Since the COVID-19 pandemic reached the US, increasing concern has been expressed about the politicization of the CDC and FDA due to pressure from the Trump administration to downplay the severity of the pandemic and push out treatments and a vaccine as fast as possible, potentially at the expense of safety. This has led me to a disturbing question: Can I trust the CDC and FDA any more?
Yesterday, the FDA issued emergency use authorization for hydroxychloroqine and chloroquine to treat COVID-19. Politics, not science, is why.
St. Elizabeth Healthcare in Cincinnati recently accepted $5 million from dōTERRA, an MLM company selling essential oils based on dubious claims. This is most definitely not a good look.
Richard Jaffe was Dr. Stanislaw Burzynski’s lawyer. For nearly two decades, Jaffe defended this cancer quack from the FDA, Texas Medical Board, and the government in the name of “health freedom” and even invented Burzynski’s business model of having over 70 clinical trials open that allow him to treat any cancer patient he wants. More recently, he’s been a defender of for-profit quack stem cell clinics. Last week, he shocked me by finding one stem cell clinic so quacky that he thinks the government should shut it down, even going so far as to use criminal prosecution if necessary. Basically, he’s willing to throw one quack stem cell clinic under the bus, so that others can continue to profit.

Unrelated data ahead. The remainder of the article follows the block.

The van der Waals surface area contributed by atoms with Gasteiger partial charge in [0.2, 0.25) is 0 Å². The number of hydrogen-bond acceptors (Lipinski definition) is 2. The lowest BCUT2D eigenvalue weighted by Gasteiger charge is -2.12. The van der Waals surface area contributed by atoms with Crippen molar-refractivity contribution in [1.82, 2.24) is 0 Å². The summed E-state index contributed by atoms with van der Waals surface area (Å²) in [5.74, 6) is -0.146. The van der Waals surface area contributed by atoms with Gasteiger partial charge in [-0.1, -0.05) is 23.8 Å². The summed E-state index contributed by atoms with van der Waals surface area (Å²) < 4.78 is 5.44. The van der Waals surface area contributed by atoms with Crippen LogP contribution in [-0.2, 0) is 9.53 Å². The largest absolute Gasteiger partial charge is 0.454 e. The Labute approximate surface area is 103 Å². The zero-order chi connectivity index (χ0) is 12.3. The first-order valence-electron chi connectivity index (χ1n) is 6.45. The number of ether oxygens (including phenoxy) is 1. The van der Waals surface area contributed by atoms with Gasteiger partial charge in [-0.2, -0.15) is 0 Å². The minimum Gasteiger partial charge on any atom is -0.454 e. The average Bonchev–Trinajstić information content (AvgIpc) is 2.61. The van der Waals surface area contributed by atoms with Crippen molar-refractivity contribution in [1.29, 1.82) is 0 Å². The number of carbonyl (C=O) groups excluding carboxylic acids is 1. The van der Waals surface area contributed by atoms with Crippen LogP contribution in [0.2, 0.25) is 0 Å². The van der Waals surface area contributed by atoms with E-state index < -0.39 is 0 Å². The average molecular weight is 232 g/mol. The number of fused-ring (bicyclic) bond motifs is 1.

“Right-to-try” laws are a cruel sham that purport to allow terminally ill patients access to promising experimental drugs. In reality, they strip away many protections and leave vulnerable patients on their own. After four years and a number of toothless state laws, a federal version of “right-to-try” has passed Congress and is poised to become law. Once President Trump signs the bill this week, this federal version of “right-to-try” will leave terminally ill patients on their own and will likely be the first step in returning the FDA to its pre-thalidomide state, in which it only required evidence of safety, not efficacy, to approve drugs.